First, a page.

Duke University Marine Lab scientist to lead 5-year offshore wind energy study

A wind energy turbine turns in the breeze next to the road on Pivers Island leading to the Duke University Marine Lab. A faculty member there is set to lead a five-year study on offshore development. (Mike Shutak photo)

BEAUFORT — A study of the potential effects of offshore wind development on wildlife is ready to begin, with a Duke University Marine Lab faculty member at the helm.

DUML Randolph K. Repass and Sally-Christine Rogers University Distinguished Professor of Conservation Technology in Environment and Engineering Dr. Doug Nowacek is the lead researcher for the Wildlife and Offshore Wind study. According to Dr. Nowacek, this five-year study is scheduled to start around the first of the year.

“It’s a great team we’ve managed to assemble,” Dr. Nowacek told the News-Times. “I’m honored to lead it.”

According to the study’s website, its purpose is to evaluate the potential effects of offshore wind energy development on marine life.

Such development has been a subject of debate in Carteret County and elsewhere on the North Carolina coast, with proponents seeing offshore wind development as a sustainable alternative energy source to reduce dependence on fossil fuels and foreign oil imports. However, others have voiced concerns about potential effects to tourism, boat and vessel traffic and the environment, including wind turbines potentially disturbing marine animals and killing birds and bats.

Dr. Nowacek said he decided to lead the study because it’s an opportunity for him to do work with two subjects he enjoys: whales and acoustics.

“It’s also an opportunity for Duke students to get in on this (alternative energy) enterprise,” he said. “North Carolina is doing a good job on developing renewable energy.”

According to the study website, a “multi-institution consortium” will be involved in the study, which will span the entire U.S. East Coast. Involved institutions include:

  • The Cornell Lab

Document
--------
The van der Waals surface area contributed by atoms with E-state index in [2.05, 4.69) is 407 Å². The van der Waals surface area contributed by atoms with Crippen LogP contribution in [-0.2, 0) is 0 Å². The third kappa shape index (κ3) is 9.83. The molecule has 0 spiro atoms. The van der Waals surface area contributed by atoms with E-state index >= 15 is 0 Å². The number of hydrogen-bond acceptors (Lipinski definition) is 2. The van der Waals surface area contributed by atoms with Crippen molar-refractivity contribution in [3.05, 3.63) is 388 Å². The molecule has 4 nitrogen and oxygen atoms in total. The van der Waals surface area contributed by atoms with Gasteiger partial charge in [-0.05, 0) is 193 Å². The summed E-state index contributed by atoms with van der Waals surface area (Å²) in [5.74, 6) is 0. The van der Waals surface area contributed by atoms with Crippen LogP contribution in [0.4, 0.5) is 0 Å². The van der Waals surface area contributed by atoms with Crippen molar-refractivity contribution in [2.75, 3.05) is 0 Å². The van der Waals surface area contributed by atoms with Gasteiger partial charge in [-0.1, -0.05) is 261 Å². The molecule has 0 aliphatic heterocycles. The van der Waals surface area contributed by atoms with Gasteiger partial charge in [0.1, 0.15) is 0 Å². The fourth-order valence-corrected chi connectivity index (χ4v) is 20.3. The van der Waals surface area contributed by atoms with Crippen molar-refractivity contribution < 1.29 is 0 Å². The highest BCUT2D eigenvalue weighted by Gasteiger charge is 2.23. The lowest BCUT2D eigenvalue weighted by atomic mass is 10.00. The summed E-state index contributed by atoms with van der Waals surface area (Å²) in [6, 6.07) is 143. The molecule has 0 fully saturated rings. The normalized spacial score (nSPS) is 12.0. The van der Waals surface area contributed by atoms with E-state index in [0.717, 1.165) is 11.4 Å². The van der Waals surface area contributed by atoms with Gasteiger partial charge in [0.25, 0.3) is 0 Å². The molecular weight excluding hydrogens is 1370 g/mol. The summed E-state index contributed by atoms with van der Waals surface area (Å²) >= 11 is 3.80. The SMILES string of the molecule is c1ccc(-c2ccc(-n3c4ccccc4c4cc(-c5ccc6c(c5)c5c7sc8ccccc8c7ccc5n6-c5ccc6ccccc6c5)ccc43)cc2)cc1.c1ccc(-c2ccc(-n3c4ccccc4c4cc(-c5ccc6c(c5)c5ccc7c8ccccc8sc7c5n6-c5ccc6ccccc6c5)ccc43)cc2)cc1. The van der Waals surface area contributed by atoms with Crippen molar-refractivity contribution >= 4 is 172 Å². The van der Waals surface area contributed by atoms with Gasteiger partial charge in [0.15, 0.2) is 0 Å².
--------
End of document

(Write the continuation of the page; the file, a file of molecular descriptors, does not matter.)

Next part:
• Rutgers School of Environmental and Biological Sciences
  • Scientific Innovations Inc.
  • Syracuse University College of Arts & Sciences
  • Tetra Tech
  • The University of St. Andrews
  • New England Aquarium
  • Wildlife Conservation Society
  • Florida State University
  • Woods Hole Oceanographic Institution
  • Stony Brook University
  • Pacific Northwest National Laboratory
  • Penn State University

The U.S. Department of Energy and Bureau of Ocean Energy Management will fund the study.

When it comes to offshore wind energy, Dr. Nowacek said it’s “hugely important” for wind energy to be studied and, where viable, developed.

“I know people have differing opinions on the sight of turbines,” he said, “but most sites are 20+ miles offshore. In a relatively small area, we can generate a lot of electricity.”

Accurate collection of data is a key part of the study, he continued. Doing so will mean comparing the potential environmental effects of offshore energy development to the potential effects of offshore oil and gas development.

“The offshore construction of turbines is much easier to mitigate the noise than seismic airguns,” he said.

Seismic airguns are a non-drilling method of searching for oil and natural gas deposits. Many scientists and others have raised concerns that such equipment can harm marine life sensitive to sound, such as mammals and fish.

Dr. Nowacek indicated the study will show offshore wind energy turbines have negligible effects on wildlife. He said there are few significant threats to marine mammals beyond some displacement from driving the pilings, and the impacts to birds and bats is reduced by their distance from shore and height.

He also said offshore wind energy development may provide significant economic opportunities to Carteret County. Since Morehead City is home to a state port, its one of the few locations the parts for the turbines may be constructed and shipped out to development sites.

“Overall, we need to do the science,” Dr. Nowacek said, “but the opportunities for mitigating the effects are greater (than for fossil fuels).”


Contact Mike Shutak at 252-723-7353, email mike@thenewstimes.com; or follow on Twitter at @mikesccnt.